Cross-Wrangel Option: For a few people there will be the option to travel across Wrangel by tundra vehicle, spending two nights ashore, either northbound or southbound. The crossing is organized by the Wrangel Nature Reserve staff and one night will be spent at the research base at Doubtful and another in a research hut in the wild interior. Those taking the northbound crossing will be dropped off at Doubtful and then picked up by the ship somewhere in the north and exchanged for those travelling south. The southbound expeditioners will be picked up at Doubtful before the ship sails back to Chukotka. There is an additional charge for the cross-Wrangel expedition and details can be obtained on request.

Accommodation & Transport: For details of the ship, see the introductory section.

Walking: The walking effort is mostly easy, but there are a few optional moderate hikes on offer at certain landings (an easy walking option is always available on such occasions).

Climate: Conditions will range from cool or even fairly warm to distinctly cold. Dry and sunny periods will be interspersed with overcast weather. Sea fog is quite possible at this season and there may be some rain or even snow.

Bird/Sea Mammal Photography: Opportunities are very good.

Important: Owing to the possibility, however small, of a severe airline delay, we would recommend that all participants not flying in from Nome (Alaska) on the charter flight for this cruise have at least one night in Anadyr prior to the cruise. Kindly note that in the event you decide not travel on the Nome-Anadyr charter and do not arrive in Anadyr in time to embark, the ship will not wait and neither the cruise operator nor ourselves can make a refund in such circumstances. Arriving early also has the advantage that your luggage could still catch up with you, should it go astray. We can make hotel bookings for you in Anadyr on request.

Important: Please bear in mind that circumstances may be encountered during the voyage which will make it necessary or desirable to deviate from the planned itinerary. These circumstances include poor weather conditions and unexpected opportunities for making additional zodiac excursions. The ship’s expedition leader will keep you fully informed throughout.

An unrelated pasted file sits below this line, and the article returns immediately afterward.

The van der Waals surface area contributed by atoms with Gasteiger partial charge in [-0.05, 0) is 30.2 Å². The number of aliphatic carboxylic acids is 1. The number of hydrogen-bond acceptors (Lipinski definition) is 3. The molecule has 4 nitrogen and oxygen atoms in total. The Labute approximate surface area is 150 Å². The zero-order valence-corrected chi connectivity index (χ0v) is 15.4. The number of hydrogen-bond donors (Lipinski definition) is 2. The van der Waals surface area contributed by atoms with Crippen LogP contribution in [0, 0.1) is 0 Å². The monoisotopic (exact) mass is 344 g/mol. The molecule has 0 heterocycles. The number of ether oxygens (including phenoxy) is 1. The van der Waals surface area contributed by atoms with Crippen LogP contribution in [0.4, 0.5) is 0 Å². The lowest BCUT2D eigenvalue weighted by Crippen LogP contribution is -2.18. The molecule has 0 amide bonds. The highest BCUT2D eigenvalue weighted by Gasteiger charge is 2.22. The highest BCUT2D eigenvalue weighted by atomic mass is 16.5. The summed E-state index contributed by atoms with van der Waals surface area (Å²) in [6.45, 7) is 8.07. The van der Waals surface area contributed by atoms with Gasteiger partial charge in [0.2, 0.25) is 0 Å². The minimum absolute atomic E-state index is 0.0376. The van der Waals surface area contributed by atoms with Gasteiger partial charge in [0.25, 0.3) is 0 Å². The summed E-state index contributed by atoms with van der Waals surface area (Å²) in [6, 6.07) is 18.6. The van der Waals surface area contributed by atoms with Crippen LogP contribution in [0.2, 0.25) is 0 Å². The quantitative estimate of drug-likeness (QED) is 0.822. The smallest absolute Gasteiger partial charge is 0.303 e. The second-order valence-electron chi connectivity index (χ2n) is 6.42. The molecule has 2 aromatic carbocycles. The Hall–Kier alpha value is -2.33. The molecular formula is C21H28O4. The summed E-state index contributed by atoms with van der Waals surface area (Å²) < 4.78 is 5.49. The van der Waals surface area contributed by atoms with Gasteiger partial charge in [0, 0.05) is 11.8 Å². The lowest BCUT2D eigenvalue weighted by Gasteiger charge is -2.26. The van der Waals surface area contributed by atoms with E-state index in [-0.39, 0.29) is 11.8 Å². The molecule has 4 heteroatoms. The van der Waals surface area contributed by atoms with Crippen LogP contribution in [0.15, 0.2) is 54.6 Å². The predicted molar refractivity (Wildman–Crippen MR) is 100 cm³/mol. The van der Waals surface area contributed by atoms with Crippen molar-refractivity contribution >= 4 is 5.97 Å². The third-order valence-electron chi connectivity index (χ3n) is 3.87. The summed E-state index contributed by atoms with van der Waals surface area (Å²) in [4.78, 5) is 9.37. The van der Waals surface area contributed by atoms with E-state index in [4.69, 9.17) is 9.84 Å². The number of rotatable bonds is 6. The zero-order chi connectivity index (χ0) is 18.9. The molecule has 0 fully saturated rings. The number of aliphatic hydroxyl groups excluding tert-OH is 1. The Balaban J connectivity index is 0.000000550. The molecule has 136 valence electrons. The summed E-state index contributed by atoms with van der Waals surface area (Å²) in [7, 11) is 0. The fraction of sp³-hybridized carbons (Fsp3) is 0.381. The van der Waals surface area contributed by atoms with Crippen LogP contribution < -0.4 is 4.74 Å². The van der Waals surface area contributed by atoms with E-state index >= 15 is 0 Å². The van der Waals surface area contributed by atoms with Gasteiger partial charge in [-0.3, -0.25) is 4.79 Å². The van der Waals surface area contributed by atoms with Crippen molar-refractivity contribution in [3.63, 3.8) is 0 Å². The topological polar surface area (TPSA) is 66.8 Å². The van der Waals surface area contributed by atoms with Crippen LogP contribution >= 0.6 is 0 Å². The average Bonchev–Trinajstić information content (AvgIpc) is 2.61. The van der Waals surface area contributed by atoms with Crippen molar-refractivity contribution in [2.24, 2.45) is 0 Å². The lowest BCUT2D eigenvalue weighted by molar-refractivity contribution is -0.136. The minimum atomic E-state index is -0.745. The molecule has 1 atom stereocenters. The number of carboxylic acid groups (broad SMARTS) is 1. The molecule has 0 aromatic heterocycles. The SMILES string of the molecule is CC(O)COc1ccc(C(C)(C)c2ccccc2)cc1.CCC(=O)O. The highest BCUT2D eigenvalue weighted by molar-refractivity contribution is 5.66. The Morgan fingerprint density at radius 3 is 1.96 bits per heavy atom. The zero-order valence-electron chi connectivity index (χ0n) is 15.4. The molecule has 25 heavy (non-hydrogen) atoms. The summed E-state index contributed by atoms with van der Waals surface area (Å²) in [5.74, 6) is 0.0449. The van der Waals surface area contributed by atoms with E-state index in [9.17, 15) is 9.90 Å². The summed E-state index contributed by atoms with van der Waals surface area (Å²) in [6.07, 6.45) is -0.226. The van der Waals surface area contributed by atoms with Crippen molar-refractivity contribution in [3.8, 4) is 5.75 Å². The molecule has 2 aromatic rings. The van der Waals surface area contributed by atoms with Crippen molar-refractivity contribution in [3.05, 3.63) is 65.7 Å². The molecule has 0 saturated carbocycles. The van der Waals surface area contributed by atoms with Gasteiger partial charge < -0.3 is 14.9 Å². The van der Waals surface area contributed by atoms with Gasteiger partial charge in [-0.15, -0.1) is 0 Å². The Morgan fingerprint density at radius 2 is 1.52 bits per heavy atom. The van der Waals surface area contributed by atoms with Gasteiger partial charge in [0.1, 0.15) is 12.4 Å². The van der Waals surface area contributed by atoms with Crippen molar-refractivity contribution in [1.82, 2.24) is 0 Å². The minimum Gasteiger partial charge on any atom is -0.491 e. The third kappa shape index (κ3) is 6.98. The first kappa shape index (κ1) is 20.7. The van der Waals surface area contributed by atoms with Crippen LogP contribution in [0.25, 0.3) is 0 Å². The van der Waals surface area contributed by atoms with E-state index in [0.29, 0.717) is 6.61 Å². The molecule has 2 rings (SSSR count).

WRANGEL ISLAND & THE BERING STRAIT WILDLIFE TOUR: PRICE INFORMATION

For Anadyr/Anadyr cruise-only arrangements:

£8140, $11000, €9320 in a Superior Plus Triple Cabin with private bathroom

£11110, $15000, €12710 in a Superior Plus Cabin with private bathroom

£13700, $18500, €15670 in a Mini Suite with private bathroom

£16660, $22500, €19060 in an Heritage Suite with private bathroom.

Additional charge for optional overland traverse of Wrangel Island: £1070, $1450, €1220. Please inform us at booking if you want to do this.

Includes surface transportation, accommodations, meals, some soft drinks and entrance fees.

Gratuities for the expedition staff and crew, and a charge of $500 (payable in cash on board) to cover the landing fees levied by the local governments, are not included in the tour price. Gratuities are entirely at your discretion. The staff work very long hours to make such cruises a success, including a great deal of night sailing, and we have been told that most passengers give gratuities of around US$200-300 for such a cruise.